•You can get pretty much any parts or gear you need, either off the shelf at Budget Marine or shipped FedEx down from anywhere. Filing the paperwork as a "Yacht In Transit" can avoid paying VAT in most circumstances. For large and/or heavy shipments, you can arrange slow-boat container shipping through Tropical in Miami, which is cost-effective though slower. Trini Customs is a royal PITA but having a management company interfacing for you helps a lot.
•You may want to think about boat-shopping in Chag. There are a lot of boat yards down there, with a lot of boats in them. Many of them I've seen parked in the same place for years, which tells me that a fair percentage of owners seek Chaguaramas as a storm-season refuge, they put their boat in mothballs on the hard, and then life distracts them from their cruising dreams. So I have to think it's an enormous buyer's market there.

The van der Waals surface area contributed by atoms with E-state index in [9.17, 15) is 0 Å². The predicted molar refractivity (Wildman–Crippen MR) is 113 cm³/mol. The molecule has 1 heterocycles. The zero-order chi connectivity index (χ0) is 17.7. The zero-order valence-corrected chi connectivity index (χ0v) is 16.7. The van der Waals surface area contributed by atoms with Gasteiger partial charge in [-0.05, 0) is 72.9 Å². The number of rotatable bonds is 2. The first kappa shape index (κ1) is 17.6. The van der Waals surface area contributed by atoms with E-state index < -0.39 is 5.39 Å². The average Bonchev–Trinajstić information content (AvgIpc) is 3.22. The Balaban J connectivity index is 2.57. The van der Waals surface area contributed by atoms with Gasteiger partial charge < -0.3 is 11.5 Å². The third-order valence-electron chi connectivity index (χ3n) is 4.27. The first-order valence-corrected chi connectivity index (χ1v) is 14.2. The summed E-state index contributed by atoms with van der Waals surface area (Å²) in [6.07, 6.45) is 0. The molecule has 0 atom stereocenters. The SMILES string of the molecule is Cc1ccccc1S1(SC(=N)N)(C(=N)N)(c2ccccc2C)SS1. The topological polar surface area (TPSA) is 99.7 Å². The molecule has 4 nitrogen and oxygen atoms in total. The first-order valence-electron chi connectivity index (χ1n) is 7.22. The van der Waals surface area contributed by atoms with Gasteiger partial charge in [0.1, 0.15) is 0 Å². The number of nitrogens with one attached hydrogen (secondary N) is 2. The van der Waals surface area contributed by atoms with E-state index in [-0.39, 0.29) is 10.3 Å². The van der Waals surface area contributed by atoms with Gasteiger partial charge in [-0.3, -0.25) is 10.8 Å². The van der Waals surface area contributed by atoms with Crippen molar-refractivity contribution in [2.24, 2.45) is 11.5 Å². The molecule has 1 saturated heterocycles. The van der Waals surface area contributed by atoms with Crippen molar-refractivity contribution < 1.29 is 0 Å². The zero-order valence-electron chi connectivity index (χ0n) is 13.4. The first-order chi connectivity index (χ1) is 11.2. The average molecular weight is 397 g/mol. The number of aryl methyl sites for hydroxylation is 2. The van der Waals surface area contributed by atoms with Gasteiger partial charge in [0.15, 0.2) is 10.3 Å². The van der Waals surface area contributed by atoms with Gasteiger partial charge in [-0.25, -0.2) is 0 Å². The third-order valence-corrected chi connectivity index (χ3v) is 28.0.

Anyhoo, that's my hard-earned dos centavos.

Happy shopping, and best of luck (or at least better than mine)!

Cheers,
Geoff
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Old 19-08-2016, 16:04   #45
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Re: Refitting - best place in the world

From the other side of the world, and with no dog in the fight... a really good post, Geoff!

Jim